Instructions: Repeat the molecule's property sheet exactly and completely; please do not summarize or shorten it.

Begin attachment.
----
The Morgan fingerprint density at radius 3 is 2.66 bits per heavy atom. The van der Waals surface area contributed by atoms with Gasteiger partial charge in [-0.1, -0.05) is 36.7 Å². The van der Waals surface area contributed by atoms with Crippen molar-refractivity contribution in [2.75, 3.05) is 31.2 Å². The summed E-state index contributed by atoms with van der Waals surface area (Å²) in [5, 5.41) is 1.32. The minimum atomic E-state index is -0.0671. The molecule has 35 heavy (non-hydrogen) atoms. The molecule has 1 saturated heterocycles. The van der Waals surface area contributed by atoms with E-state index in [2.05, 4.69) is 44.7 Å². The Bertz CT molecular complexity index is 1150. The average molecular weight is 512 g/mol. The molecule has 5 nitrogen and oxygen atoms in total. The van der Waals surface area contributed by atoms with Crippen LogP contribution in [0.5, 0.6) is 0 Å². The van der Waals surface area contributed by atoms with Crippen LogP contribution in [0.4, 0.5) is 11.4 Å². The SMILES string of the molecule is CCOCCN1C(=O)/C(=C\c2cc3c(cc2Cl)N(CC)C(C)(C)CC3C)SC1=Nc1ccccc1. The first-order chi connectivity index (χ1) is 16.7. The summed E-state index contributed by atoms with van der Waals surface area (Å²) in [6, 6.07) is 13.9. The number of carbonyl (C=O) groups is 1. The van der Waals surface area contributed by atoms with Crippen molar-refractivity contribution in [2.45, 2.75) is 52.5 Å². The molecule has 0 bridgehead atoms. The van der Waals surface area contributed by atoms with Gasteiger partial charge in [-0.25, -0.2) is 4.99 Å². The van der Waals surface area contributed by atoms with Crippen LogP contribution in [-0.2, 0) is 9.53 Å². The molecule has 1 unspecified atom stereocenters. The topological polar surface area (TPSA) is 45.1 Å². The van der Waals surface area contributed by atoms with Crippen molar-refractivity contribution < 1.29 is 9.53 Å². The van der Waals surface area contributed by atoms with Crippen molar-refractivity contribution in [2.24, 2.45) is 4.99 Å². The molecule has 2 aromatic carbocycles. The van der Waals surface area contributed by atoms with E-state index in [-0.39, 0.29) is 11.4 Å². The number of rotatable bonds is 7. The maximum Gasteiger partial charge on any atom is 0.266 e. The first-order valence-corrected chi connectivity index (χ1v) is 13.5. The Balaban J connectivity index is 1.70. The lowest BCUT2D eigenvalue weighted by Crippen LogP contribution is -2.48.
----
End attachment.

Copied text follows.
The Morgan fingerprint density at radius 3 is 2.66 bits per heavy atom. The van der Waals surface area contributed by atoms with Gasteiger partial charge in [-0.1, -0.05) is 36.7 Å². The van der Waals surface area contributed by atoms with Crippen molar-refractivity contribution in [2.75, 3.05) is 31.2 Å². The summed E-state index contributed by atoms with van der Waals surface area (Å²) in [5, 5.41) is 1.32. The minimum atomic E-state index is -0.0671. The molecule has 35 heavy (non-hydrogen) atoms. The molecule has 1 saturated heterocycles. The van der Waals surface area contributed by atoms with E-state index in [2.05, 4.69) is 44.7 Å². The Bertz CT molecular complexity index is 1150. The average molecular weight is 512 g/mol. The molecule has 5 nitrogen and oxygen atoms in total. The van der Waals surface area contributed by atoms with Crippen LogP contribution in [0.5, 0.6) is 0 Å². The van der Waals surface area contributed by atoms with Crippen LogP contribution in [0.4, 0.5) is 11.4 Å². The SMILES string of the molecule is CCOCCN1C(=O)/C(=C\c2cc3c(cc2Cl)N(CC)C(C)(C)CC3C)SC1=Nc1ccccc1. The first-order chi connectivity index (χ1) is 16.7. The summed E-state index contributed by atoms with van der Waals surface area (Å²) in [6, 6.07) is 13.9. The number of carbonyl (C=O) groups is 1. The van der Waals surface area contributed by atoms with Crippen molar-refractivity contribution in [2.45, 2.75) is 52.5 Å². The molecule has 0 bridgehead atoms. The van der Waals surface area contributed by atoms with Gasteiger partial charge in [-0.25, -0.2) is 4.99 Å². The van der Waals surface area contributed by atoms with Crippen LogP contribution in [-0.2, 0) is 9.53 Å². The molecule has 1 unspecified atom stereocenters. The topological polar surface area (TPSA) is 45.1 Å². The van der Waals surface area contributed by atoms with Crippen molar-refractivity contribution < 1.29 is 9.53 Å². The van der Waals surface area contributed by atoms with Crippen molar-refractivity contribution in [2.24, 2.45) is 4.99 Å². The molecule has 2 aromatic carbocycles. The van der Waals surface area contributed by atoms with E-state index in [-0.39, 0.29) is 11.4 Å². The number of rotatable bonds is 7. The maximum Gasteiger partial charge on any atom is 0.266 e. The first-order valence-corrected chi connectivity index (χ1v) is 13.5. The Balaban J connectivity index is 1.70. The lowest BCUT2D eigenvalue weighted by Crippen LogP contribution is -2.48.